Office of the Vice President for Global Communications

Tuesday, September 8, 2009

Faculty member named AAAS fellow

The American Academy of Arts & Sciences today announced that Professor of Political Science Ronald Inglehart has been elected a fellow.

He is among 210 new fellows and 19 foreign honorary members to join one of the nation’s most prestigious honorary societies that also serves as a center for independent policy research.

According to Inglehart’s professional Web site, his ongoing research focuses on cultural change and its consequences. Using World Values survey data from 78 countries, he has investigated linkages between the values and beliefs of mass publics and the presence or absence of democratic institutions. He has conducted extensive research on Iraqi political values using the survey data from a collaborative project between the Institute for Social Research and Eastern Michigan University.

Inglehart studies how cultural transitions in industrial societies influence individual autonomy and self-expression, politics, motivation to work, sexual and religious norms, and other central society and political orientations, the Web site states.

The academy undertakes studies of complex and emerging problems. Current projects focus on science, technology and global security; social policy and American institutions; the humanities and culture; and education. The academy’s membership of scholars and practitioners from many disciplines and professions gives it a unique capacity to conduct a wide range of interdisciplinary, long-term policy research, according to a news release announcing the fellows.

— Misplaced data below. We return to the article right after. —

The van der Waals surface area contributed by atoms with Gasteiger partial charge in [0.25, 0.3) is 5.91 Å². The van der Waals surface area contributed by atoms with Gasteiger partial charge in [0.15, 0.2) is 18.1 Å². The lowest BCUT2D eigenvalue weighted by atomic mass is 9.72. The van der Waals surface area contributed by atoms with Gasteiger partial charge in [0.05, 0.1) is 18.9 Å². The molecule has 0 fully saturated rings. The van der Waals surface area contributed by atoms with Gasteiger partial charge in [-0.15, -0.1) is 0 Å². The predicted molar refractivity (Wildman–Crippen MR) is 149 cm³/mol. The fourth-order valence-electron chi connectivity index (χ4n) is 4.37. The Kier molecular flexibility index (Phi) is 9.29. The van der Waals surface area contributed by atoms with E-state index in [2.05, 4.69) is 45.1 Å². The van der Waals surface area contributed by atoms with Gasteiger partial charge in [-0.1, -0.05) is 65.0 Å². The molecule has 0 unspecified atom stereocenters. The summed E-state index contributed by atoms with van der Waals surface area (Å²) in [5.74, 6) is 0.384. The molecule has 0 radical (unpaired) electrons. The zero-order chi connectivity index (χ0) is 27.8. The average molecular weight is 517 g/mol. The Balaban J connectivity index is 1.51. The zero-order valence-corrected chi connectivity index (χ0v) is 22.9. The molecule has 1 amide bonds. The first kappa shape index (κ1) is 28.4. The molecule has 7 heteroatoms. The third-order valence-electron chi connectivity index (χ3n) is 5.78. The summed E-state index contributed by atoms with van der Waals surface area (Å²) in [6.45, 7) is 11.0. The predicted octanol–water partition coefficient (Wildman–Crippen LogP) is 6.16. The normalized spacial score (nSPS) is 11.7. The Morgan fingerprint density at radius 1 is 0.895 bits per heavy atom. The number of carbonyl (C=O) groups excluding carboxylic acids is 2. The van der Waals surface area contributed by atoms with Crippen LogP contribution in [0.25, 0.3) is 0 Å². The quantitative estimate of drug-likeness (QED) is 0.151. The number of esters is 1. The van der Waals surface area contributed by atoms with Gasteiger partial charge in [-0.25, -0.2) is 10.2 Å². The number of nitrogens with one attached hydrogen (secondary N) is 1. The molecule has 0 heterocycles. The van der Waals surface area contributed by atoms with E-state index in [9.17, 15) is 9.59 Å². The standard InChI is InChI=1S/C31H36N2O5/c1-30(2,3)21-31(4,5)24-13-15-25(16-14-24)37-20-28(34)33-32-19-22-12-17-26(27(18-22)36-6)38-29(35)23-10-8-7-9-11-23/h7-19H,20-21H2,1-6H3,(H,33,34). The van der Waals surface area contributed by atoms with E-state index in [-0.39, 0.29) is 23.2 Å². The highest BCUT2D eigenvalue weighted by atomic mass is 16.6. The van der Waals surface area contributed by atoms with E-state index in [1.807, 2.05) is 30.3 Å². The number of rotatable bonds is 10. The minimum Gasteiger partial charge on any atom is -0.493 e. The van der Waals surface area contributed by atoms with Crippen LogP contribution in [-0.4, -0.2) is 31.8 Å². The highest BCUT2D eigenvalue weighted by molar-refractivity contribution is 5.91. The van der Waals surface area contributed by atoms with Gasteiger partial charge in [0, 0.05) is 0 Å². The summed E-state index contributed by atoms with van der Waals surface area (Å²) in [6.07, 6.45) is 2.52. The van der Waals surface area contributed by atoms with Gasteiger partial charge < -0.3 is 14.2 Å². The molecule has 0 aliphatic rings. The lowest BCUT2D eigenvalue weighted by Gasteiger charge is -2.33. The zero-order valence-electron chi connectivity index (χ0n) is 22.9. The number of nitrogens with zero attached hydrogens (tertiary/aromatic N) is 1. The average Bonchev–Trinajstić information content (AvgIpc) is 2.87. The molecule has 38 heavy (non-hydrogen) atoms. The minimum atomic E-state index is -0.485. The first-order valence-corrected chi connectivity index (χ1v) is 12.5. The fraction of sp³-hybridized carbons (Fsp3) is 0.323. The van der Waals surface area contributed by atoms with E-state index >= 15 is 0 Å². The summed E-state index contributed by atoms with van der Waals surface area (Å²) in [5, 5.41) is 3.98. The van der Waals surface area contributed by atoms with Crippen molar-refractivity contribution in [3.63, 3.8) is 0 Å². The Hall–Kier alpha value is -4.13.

“Since 1780, the academy has served the public good by convening leading thinkers and doers from diverse perspectives to provide practical policy solutions to the pressing issues of the day,” says Leslie Berlowitz, chief executive officer and William T. Golden chair. “I look forward to welcoming into the academy these new members to help continue that tradition.”

“These remarkable men and women have made singular contributions to their fields, and to the world,” says Academy President Emilio Bizzi. “By electing them as members, the academy honors them and their work, and they, in turn, honor us.”

The new class will be inducted at a ceremony Oct. 10 at the academy’s headquarters in Cambridge, Mass.

Since its founding by John Adams, James Bowdoin, John Hancock and other scholar-patriots, the academy has elected as members the finest minds and most influential leaders from each generation, including George Washington and Benjamin Franklin in the 18th century, Daniel Webster and Ralph Waldo Emerson in the 19th, and Albert Einstein and Winston Churchill in the 20th. The current membership includes more than 250 Nobel laureates and more than 60 Pulitzer Prize winners.